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Motorists risk prosecution for lending car to uninsured drivers

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Written by:
12/10/2015
Thousands of British motorists risk prosecution by lending their car to someone who does not have insurance.

Research by Churchill Car Insurance found that more than five million Brits lent their car to someone who is not on their insurance policy in the last 12 months, and 650,000 did not check if they were legally covered to drive the vehicle.

Car owners who lend their vehicle to someone who drives it without valid insurance can be convicted of an IN12 offence, which is technically described as “aiding, abetting, counselling or procuring using a vehicle uninsured against third party risks.”

The financial penalties for drivers convicted of IN12 offences have increased by 45 per cent since 2013, with the average level of fine increasing from £187.60 in 2013 to £271.30 in 2015.

However, the average number of penalty points has remained static, at six points per conviction, despite courts being able to hand out up to eight points.  Drivers can even be disqualified from driving for this offence.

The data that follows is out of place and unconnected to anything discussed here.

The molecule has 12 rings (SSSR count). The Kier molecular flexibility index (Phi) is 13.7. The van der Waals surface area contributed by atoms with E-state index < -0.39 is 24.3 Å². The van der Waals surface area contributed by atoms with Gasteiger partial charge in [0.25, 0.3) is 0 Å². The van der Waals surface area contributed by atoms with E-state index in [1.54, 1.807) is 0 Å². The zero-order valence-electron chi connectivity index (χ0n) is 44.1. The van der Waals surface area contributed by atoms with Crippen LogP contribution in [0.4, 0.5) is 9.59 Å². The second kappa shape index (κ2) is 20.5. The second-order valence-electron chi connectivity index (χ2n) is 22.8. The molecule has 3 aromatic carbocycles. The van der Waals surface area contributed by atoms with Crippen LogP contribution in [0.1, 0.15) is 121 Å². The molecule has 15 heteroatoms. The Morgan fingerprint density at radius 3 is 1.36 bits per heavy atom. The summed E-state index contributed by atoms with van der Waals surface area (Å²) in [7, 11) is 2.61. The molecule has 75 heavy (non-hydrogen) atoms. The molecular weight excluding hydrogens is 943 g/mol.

Steve Barrett, head of car insurance at Churchill Insurance, said: “The scale of uninsured motoring, as a result of people loaning their car to friends and family without checking they are insured, is worryingly high. In the majority of cases this is likely to be an innocent mistake, but whether intentional or not, it is your responsibility to ensure that others who drive your car are insured to do so.

“People risk criminal conviction and losing their licence for loaning their car for someone to just ‘pop to the shops’. We are asking for people to ensure that they make the necessary checks before letting someone else get behind the wheel of their car, to help avoid severe punishment for something so preventable.”

To avoid the risks that uninsured driving entails, drivers should make sure they thoroughly check their policy.

Having comprehensive cover does not mean that other cars can be driven with the same level of cover. Some policies include cover for ‘Driving Other Cars (DOC)’, which allows customers to drive other vehicles but will offer cover for third parties only, leaving the driver financially liable for any damage they may cause to the vehicle.

You can add someone with a clean licence as a temporary named driver, with comprehensive cover, for a nominal fee.

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